In Pakistan, Prime Minister Imran Khan has bowed to pressure from the country’s powerful clerical establishment and allowed mosques to remain open, even as the number of new cases has recently doubled to between 600 and 700 each day. Some clerics have ordered their followers to pack into mosques, saying their faith will protect them. 

Pakistan’s southern Sindh province, however, banned Ramadan prayers after the Pakistan Medical Association pleaded with authorities to close mosques nationwide.

A key element of Ramadan is charity, with the fast partly intended to cultivate empathy for the needy. But many countries have imposed bans on communal meals, forcing charities to organize home deliveries instead.

In Turkey, authorities have banned the tradition of setting up tents and outdoor tables to provide free meals to the poor. It has also forbidden drummers from going door to door to wake people up for the pre-dawn meal in exchange for tips — another Ramadan tradition. 

Last month, Turkey also banned communal prayers in mosques. Health Minister Fahrettin Koca tweeted that the month of Ramadan should not be “an excuse to relax precautions.” 

“The month of blessings should not result in illness,” he said.

In Istanbul, Esat Sahin, the chief imam at Fatih Mosque, said it’s a very “lonely situation.”

“Our mosques are deprived of their congregation, like a child who has been orphaned,” he said. “Our hearts are very heavy because of this.”

In war-ravaged Afghanistan, lockdowns have compounded the suffering of the poor.

“The landlord wants rent and the children ask for food, and I don’t have answers for any of them,” Ahmed Shah said as he stood outside a supermarket with a one-wheeled cart, hoping to make money by helping people with their groceries. 

Ismatullah, another Kabul resident, said he and his family of five had some bread and tea before the start of the fast. “We do not have anything for tonight,” he said.

More than 1,300 people have tested positive in Afghanistan, and 43 have died.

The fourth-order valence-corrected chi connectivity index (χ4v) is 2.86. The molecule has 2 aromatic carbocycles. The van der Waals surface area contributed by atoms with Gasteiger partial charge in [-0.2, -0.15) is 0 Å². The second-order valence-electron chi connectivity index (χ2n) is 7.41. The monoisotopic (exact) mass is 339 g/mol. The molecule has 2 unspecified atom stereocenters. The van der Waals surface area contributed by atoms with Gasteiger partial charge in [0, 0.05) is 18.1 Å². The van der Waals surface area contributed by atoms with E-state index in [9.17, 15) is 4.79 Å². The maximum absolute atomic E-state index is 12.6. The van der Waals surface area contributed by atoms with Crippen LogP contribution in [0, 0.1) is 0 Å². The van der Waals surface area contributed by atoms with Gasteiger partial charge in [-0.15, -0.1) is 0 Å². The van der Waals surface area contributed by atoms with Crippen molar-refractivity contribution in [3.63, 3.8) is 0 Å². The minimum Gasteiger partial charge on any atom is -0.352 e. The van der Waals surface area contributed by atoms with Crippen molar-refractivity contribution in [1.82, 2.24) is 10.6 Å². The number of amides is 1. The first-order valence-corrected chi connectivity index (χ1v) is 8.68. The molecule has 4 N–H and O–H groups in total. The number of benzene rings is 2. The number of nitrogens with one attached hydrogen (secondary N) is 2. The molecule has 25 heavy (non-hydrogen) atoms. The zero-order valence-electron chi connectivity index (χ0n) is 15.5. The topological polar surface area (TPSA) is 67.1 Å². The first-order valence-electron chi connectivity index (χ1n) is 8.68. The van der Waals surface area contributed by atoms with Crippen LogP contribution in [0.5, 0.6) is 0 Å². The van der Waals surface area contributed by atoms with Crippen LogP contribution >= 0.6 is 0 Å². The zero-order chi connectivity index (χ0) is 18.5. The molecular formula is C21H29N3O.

Ramadan in India, which began on Saturday, has been marred by the rising Islamophobia following accusations that a surge in infections was tied to a three-day meeting in March in New Delhi of an Islamic missionary group, the Tablighi Jamaat. 

Some leaders of India’s ruling Hindu nationalist Bharatiya Janata Party labeled the meeting as “corona terrorism.” As a result, many Muslims have faced renewed stigma, threats and the boycotting of vendors who venture into Hindu-dominated neighborhoods.

The lockdown in India has multiplied their troubles.

A group of over two dozen Indian Muslim scholars have appealed to their communities to strictly follow the lockdown and pray at home. They also asked Muslims to refrain from organizing large parties held for breaking the fast and “taraweeh,” the extended evening prayers traditionally held in mosques. 

“Families should use this unprecedented situation for spiritual guidance and purification,” they said, while asking local volunteers and elders to look after the needy and destitute.

India’s 200 million Muslims, 14 percent of the population, are the largest minority group in the Hindu-majority nation, but they are also the poorest. 

By Niniek Karmini for the Associated Press

Associated Press writers Eileen Ng in Kuala Lumpur, Malaysia; Mohammed Farooq in Karachi, Pakistan; Aijaz Hussain in Srinagar, India; Zeynep Bilginsoy and Mehmet Guzel in Istanbul, Turkey; Tameem Akhgar in Kabul, Afghanistan, and Joseph Krauss in Jerusalem contributed to this report.